lack of systematic reporting of clearly defined outcomes
and RCTs. The present data support surgical resection of
unilateral disease, which can be performed with low morbidity. Two RCTs12,37 showed no difference between partial or total adrenalectomy, but histological findings may
suggest an increased risk of treatment failure after partial resection. Surgical treatment improves quality of life,
is cost-effective and curative with normalization of aldosterone and renin levels. A suggested algorithm for diagnosis and treatment has been compiled based on consensus
documents and guidelines, together with the results of the
present study (Fig. S1, supporting information)1,7 10,61,62 .
Acknowledgements

A.M. and O.R. contributed equally to this paper. The


expert assistance of T. Svanberg at the Clinical Library
2015 BJS Society Ltd
Published by John Wiley & Sons Ltd

A. Muth, O. Ragnarsson, G. Johannsson and B. Wngberg

and Health Technology Assessment Centre at Sahlgrenska


University Hospital is greatly appreciated.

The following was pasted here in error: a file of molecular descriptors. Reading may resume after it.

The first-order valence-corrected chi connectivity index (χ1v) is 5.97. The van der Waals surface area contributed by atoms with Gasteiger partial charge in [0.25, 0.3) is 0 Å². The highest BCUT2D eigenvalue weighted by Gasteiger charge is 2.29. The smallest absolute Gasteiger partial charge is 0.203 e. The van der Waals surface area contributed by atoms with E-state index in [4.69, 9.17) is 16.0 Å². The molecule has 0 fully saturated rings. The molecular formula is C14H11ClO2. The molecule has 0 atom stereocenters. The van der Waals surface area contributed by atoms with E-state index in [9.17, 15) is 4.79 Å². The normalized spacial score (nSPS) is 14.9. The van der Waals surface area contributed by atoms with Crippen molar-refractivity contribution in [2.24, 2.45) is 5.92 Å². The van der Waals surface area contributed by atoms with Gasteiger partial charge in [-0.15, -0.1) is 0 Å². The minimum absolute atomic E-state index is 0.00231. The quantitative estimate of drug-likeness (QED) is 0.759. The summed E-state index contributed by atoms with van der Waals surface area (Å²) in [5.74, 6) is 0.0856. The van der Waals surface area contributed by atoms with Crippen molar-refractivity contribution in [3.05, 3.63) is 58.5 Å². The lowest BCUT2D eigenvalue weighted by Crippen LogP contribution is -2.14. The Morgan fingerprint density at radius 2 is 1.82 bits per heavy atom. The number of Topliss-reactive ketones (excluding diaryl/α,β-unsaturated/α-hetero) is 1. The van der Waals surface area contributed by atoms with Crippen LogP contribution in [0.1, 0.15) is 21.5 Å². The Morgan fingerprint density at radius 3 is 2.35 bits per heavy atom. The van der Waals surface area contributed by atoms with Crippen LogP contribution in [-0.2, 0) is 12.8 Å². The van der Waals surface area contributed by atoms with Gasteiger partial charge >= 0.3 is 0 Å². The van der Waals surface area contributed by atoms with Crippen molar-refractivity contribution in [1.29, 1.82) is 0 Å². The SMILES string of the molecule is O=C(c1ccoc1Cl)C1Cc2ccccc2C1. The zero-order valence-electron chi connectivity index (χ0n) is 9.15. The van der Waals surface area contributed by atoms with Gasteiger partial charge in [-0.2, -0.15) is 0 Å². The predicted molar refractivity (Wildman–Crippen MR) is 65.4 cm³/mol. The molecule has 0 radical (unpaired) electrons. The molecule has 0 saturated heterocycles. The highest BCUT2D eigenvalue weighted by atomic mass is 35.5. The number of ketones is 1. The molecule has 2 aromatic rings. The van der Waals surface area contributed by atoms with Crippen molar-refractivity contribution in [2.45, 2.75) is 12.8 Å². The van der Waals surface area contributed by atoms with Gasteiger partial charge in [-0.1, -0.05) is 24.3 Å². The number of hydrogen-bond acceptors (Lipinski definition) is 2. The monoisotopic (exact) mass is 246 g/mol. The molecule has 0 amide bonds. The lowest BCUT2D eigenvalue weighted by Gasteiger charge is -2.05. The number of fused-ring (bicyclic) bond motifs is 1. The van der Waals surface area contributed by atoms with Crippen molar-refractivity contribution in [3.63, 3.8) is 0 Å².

Disclosure: The authors declare no conflict of interest.
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Supporting information

Additional supporting information may be found in the online version of this article:
Appendix S1 Search strategies (Word document)
Table S1 Details of outcome of surgery for primary aldosteronism (Word document)
Table S2 Complications after surgery for primary aldosteronism as reported in major case series (Word document)
Fig. S1 Suggested algorithm for diagnosis and treatment of primary aldosteronism (JPEG file)

Snapshot quiz

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The answers to the above questions are found on p. 330 of this issue of BJS.
Karavokyros I, Moris D: First Department of Surgery, Laikon General Hospital, Athens 11527, Greece (dimmoris@yahoo.com)